The Emergency Prayer Network continues to pray for specific intentions that require a concerted effort due to their critical nature. To facilitate the network, please call Michele Pipinich. The network then prays frequently for the next 72 hours. We would appreciate a return call with the outcome so we can praise God for His faithfulness.



If one of the blue-covered missalette and Music Issue sets has accidentally found its way home with you, could you please bring it back, no questions asked? We’ve lost more than a dozen and would rather not have to buy more blue covers. Thank you.



There are green fliers at the church entrances with suggestions for Christmas gifts which encourage creative, active, constructive and cooperative play instead of toys which promote violence. Please take one.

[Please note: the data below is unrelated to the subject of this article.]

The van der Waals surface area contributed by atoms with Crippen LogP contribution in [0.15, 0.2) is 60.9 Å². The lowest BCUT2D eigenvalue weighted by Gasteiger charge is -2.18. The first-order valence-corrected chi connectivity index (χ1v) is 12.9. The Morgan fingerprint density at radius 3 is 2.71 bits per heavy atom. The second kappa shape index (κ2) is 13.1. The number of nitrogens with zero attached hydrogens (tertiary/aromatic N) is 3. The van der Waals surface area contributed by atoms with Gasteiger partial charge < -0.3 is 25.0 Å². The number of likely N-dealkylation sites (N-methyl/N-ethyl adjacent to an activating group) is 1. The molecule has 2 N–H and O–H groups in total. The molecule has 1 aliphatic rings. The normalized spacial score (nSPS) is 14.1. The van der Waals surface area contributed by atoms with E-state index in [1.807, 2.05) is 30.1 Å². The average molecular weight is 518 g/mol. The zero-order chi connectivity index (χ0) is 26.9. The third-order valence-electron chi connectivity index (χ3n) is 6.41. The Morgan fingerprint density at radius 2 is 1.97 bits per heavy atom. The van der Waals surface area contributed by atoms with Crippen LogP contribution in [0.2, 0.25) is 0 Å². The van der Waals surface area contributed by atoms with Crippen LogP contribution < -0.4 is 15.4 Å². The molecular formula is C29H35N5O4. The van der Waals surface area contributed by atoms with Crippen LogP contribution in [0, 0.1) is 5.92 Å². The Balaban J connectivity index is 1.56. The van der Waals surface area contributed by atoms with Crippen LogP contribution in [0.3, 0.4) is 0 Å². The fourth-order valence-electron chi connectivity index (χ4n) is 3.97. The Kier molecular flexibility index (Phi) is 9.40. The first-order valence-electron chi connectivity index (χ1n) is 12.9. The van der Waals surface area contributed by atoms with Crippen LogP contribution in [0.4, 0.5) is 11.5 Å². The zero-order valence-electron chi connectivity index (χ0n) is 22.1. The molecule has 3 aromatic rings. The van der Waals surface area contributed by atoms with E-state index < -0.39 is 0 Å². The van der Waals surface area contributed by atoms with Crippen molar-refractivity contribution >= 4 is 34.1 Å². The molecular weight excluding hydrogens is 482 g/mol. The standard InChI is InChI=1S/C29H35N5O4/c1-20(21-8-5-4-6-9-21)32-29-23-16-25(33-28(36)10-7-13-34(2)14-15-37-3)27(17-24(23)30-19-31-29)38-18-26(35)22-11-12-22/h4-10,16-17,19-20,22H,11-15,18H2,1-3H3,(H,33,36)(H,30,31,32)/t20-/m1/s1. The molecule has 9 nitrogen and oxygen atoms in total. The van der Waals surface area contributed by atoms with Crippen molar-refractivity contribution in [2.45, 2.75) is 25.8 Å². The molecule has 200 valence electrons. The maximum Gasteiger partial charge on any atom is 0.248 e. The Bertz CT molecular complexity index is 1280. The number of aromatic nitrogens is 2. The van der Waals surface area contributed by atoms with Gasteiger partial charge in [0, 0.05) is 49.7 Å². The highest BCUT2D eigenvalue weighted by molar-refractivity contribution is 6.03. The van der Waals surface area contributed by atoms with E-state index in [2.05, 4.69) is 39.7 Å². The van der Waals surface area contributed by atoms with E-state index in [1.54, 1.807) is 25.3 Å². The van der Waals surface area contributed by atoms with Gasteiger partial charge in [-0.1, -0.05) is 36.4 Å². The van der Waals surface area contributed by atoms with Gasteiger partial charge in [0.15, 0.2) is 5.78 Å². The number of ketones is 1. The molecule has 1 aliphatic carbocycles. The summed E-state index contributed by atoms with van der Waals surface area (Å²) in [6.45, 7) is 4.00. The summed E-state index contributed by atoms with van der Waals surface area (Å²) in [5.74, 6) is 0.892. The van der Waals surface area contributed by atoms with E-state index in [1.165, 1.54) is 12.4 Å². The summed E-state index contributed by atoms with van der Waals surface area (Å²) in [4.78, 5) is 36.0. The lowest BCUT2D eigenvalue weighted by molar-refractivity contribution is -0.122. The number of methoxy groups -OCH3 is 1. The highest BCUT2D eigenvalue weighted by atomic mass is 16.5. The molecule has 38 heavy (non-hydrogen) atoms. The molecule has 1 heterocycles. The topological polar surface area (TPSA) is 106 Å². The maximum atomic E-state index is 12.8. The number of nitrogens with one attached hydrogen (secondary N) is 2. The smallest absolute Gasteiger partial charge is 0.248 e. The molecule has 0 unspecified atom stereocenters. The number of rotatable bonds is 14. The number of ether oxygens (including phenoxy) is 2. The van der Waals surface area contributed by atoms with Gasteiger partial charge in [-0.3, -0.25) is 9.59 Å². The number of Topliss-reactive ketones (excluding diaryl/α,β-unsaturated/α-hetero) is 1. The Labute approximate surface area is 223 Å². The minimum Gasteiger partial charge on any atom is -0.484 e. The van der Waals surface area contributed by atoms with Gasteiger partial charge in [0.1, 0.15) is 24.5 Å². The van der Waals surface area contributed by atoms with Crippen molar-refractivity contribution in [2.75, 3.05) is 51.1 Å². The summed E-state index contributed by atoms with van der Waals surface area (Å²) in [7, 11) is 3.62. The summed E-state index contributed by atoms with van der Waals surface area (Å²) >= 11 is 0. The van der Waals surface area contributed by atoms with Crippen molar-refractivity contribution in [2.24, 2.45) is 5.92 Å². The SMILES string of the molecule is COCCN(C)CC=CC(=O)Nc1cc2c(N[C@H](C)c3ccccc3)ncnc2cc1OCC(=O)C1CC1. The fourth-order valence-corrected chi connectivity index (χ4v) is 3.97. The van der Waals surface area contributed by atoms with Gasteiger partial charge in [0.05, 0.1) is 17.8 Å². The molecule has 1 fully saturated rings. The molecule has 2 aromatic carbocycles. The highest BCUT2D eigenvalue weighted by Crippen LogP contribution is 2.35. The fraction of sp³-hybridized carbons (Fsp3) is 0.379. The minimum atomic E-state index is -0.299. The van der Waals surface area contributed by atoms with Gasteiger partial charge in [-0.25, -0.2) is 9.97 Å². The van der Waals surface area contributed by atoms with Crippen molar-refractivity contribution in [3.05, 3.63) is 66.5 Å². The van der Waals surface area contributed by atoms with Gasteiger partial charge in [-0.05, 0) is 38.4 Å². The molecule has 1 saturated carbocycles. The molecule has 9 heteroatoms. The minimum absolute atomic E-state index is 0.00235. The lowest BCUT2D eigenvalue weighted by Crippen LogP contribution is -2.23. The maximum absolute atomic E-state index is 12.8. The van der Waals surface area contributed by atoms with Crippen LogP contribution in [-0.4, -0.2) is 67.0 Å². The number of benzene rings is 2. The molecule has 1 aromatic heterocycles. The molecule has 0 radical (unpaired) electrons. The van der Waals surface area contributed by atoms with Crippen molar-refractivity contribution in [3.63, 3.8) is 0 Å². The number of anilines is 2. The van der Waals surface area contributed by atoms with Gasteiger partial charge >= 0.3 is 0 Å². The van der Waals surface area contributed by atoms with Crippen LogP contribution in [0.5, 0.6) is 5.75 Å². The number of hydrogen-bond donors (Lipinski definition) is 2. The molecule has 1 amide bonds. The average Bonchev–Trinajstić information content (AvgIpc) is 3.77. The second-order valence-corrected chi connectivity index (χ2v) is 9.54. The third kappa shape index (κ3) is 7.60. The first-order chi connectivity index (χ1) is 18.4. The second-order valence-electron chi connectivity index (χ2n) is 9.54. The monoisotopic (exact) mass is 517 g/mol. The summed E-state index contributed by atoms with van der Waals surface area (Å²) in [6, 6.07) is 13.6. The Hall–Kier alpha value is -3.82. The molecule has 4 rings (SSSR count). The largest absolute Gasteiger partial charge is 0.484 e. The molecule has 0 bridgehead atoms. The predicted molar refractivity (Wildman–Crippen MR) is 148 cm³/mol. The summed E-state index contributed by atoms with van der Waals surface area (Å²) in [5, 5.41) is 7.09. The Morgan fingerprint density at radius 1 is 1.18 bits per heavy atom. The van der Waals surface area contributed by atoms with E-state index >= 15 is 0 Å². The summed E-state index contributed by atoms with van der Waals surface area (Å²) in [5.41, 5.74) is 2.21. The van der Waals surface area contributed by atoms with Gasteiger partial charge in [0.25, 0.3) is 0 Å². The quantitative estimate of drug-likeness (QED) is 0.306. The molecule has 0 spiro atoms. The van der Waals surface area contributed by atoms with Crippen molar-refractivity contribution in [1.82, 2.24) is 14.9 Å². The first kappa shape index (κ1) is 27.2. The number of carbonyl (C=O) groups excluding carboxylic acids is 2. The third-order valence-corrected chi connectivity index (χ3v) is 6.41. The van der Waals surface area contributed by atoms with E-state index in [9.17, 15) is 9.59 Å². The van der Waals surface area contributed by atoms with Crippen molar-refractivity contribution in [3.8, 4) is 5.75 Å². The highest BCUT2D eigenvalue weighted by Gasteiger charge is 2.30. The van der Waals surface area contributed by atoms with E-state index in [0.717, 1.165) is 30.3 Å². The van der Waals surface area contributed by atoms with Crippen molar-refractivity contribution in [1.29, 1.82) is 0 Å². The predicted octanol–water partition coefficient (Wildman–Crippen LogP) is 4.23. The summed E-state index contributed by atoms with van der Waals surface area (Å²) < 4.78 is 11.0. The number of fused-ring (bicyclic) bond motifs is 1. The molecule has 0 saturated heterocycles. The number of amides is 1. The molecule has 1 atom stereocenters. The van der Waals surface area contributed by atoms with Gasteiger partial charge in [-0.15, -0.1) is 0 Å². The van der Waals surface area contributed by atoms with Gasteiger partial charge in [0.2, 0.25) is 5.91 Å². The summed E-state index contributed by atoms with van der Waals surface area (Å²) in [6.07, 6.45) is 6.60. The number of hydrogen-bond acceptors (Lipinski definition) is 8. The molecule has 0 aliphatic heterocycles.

During this season of thanksgiving to God, our creator, who has given us so much. Let our hearts go out to our sisters and brothers who are not as fortunate. Baskets for your gifts of non-perishable food have been placed on the altar steps. Our St. Vincent de Paul Society will see to it that those members of our Parish Family in need will be touched by our compassion and love.

Turkey gift certificates are also needed.


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There is an educational trust fund set up for Anthony and Alexis Ayllon. Please send donations to:

1st National Bank of Northern California
1551 El Camino
Millbrae, Ca 94030
Reference acct. number 060059336

For more information contact Josette Reid.